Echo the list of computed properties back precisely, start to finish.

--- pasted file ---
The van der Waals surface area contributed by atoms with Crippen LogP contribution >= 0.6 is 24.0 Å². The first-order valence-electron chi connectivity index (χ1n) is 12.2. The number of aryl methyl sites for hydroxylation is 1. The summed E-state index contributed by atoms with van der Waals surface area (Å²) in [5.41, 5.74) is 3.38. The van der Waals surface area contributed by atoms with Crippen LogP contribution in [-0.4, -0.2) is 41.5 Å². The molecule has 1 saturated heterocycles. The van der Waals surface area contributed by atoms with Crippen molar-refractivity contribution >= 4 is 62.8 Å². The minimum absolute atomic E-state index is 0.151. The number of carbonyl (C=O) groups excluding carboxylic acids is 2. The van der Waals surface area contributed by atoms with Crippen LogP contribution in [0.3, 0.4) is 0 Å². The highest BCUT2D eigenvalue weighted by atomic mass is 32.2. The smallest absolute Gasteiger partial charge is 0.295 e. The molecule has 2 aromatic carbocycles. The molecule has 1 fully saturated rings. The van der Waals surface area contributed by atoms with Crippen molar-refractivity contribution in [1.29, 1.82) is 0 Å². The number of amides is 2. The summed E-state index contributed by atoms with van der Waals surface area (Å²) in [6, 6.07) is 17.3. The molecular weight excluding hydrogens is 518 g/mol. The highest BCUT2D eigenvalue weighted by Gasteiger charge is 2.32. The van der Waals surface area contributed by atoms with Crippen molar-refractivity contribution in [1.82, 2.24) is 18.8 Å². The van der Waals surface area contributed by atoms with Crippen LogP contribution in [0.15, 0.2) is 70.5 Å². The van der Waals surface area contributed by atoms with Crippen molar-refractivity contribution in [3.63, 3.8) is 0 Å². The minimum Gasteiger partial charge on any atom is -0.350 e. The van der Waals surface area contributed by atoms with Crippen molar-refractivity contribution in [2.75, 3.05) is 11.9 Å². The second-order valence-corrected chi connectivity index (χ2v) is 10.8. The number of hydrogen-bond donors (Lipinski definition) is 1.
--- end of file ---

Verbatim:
The van der Waals surface area contributed by atoms with Crippen LogP contribution >= 0.6 is 24.0 Å². The first-order valence-electron chi connectivity index (χ1n) is 12.2. The number of aryl methyl sites for hydroxylation is 1. The summed E-state index contributed by atoms with van der Waals surface area (Å²) in [5.41, 5.74) is 3.38. The van der Waals surface area contributed by atoms with Crippen LogP contribution in [-0.4, -0.2) is 41.5 Å². The molecule has 1 saturated heterocycles. The van der Waals surface area contributed by atoms with Crippen molar-refractivity contribution >= 4 is 62.8 Å². The minimum absolute atomic E-state index is 0.151. The number of carbonyl (C=O) groups excluding carboxylic acids is 2. The van der Waals surface area contributed by atoms with Crippen LogP contribution in [0.3, 0.4) is 0 Å². The highest BCUT2D eigenvalue weighted by atomic mass is 32.2. The smallest absolute Gasteiger partial charge is 0.295 e. The molecule has 2 aromatic carbocycles. The molecule has 1 fully saturated rings. The van der Waals surface area contributed by atoms with Crippen molar-refractivity contribution in [1.29, 1.82) is 0 Å². The number of amides is 2. The summed E-state index contributed by atoms with van der Waals surface area (Å²) in [6, 6.07) is 17.3. The molecular weight excluding hydrogens is 518 g/mol. The highest BCUT2D eigenvalue weighted by Gasteiger charge is 2.32. The van der Waals surface area contributed by atoms with Crippen molar-refractivity contribution in [1.82, 2.24) is 18.8 Å². The van der Waals surface area contributed by atoms with Crippen LogP contribution in [0.15, 0.2) is 70.5 Å². The van der Waals surface area contributed by atoms with Crippen molar-refractivity contribution in [3.63, 3.8) is 0 Å². The minimum Gasteiger partial charge on any atom is -0.350 e. The van der Waals surface area contributed by atoms with Crippen molar-refractivity contribution in [2.75, 3.05) is 11.9 Å². The second-order valence-corrected chi connectivity index (χ2v) is 10.8. The number of hydrogen-bond donors (Lipinski definition) is 1.